Newswise — The Sun is the brightest object in the sky and has been studied for hundreds of years, but it continues to hide some secrets. We all know that the visible Sun is extremely hot, at temperature of about 5500 degrees. Surprisingly, on top of this sits a layer of gas, called the corona, which is at a temperature of almost 2 million degrees, over 300 times hotter than the surface of the Sun! What heats up the corona to 2 million degrees is one of the most challenging puzzles about the Sun and no one found a satisfactory answer to this until date. One efficient way of extracting this energy from the magnetic fields involves numerous tiny explosions taking place all over the Sun, all the time. Individually these explosions are too weak, but collectively they have sufficient energy to heat the entire corona due to sheer numbers. Many attempts have been made to look for X-rays and ultraviolet light emitted by these explosions and none has been successful. It was concluded that if they exist, these tiny explosions are too weak to be detected by even the best instruments available today. These explosions also expected to give rise to tiny flashes of radio lights, but till now there were no telescopes sensitive enough to detect them. This work reports the first ever detection of these flashes.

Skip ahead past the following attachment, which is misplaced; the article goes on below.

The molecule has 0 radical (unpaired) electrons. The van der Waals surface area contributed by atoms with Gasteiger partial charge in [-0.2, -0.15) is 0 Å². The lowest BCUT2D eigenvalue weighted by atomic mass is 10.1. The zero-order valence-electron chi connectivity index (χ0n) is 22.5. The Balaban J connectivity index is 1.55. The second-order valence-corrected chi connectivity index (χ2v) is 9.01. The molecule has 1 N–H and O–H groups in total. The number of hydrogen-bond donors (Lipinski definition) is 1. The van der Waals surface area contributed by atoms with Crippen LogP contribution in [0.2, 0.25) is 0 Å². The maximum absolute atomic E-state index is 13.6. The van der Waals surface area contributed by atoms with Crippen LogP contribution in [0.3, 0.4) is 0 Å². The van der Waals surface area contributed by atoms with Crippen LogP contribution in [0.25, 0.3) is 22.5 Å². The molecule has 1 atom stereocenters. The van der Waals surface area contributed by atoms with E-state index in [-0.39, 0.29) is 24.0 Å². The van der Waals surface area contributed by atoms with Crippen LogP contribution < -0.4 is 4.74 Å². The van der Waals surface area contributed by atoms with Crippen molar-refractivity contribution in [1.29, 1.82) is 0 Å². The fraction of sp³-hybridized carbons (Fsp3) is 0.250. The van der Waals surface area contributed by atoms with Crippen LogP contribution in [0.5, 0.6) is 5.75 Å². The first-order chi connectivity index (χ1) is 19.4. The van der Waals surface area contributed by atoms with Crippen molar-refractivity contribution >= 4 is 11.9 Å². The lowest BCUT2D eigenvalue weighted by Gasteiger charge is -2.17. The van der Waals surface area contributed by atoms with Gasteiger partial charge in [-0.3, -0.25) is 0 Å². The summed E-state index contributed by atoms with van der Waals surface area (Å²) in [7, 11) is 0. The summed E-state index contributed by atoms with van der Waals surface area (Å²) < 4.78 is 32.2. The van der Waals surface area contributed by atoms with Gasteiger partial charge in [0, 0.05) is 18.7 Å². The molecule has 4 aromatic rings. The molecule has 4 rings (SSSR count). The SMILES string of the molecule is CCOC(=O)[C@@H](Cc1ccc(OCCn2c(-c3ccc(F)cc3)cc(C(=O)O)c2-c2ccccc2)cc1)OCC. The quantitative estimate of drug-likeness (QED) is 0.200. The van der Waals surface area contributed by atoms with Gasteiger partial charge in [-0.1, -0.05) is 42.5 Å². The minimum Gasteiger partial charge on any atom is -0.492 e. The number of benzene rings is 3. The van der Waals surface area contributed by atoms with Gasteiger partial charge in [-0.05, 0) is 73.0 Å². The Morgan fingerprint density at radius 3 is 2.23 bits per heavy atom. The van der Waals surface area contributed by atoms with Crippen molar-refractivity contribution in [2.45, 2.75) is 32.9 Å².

A group of scientists working at the National Centre for Radio Astrophysics (NCRA), a part of the Tata Institute of Fundamental Research, has recently discovered tiny flashes of radio light from all over the Sun. They have identified these as the smoking guns for small magnetic explosions. These are the first ever evidence for their existence and can potentially explain the long-standing coronal heating problem. This work was led by Surajit Mondal, under the supervision of Prof. Divya Oberoi, along with Dr. Atul Mohan, formerly at NCRA, and now at the Rosseland Centre for Solar Physics, Norway. In their journey to unravel this mystery, scientists have already figured out that the extra energy heating up the corona must be coming from the solar magnetic fields, but exactly how this happens is still not known.
"What made this breakthrough possible," said Prof. Divya Oberoi, "is the availability of data from a new technology instrument, the Murchison Widefield Array (MWA), and the work which we have been doing for the past few years at NCRA-TIFR to build the techniques and tools to make the most sensitive solar radio images from this data. The very weak radio flashes we have discovered are about 100 times weaker than the weakest bursts reported till now." Surajit Mondal, the lead author of this work said, "What makes this really exciting is that these flashes are present everywhere on the Sun and at all times, including in the regions of weak magnetic fields, the so-called 'quiet Sun' regions." Dr. Atul Mohan added that, "Our preliminary estimates suggest that these tiny magnetic explosions should collectively have enough energy to heat the corona, which is exactly what is needed for solving the coronal heating problem."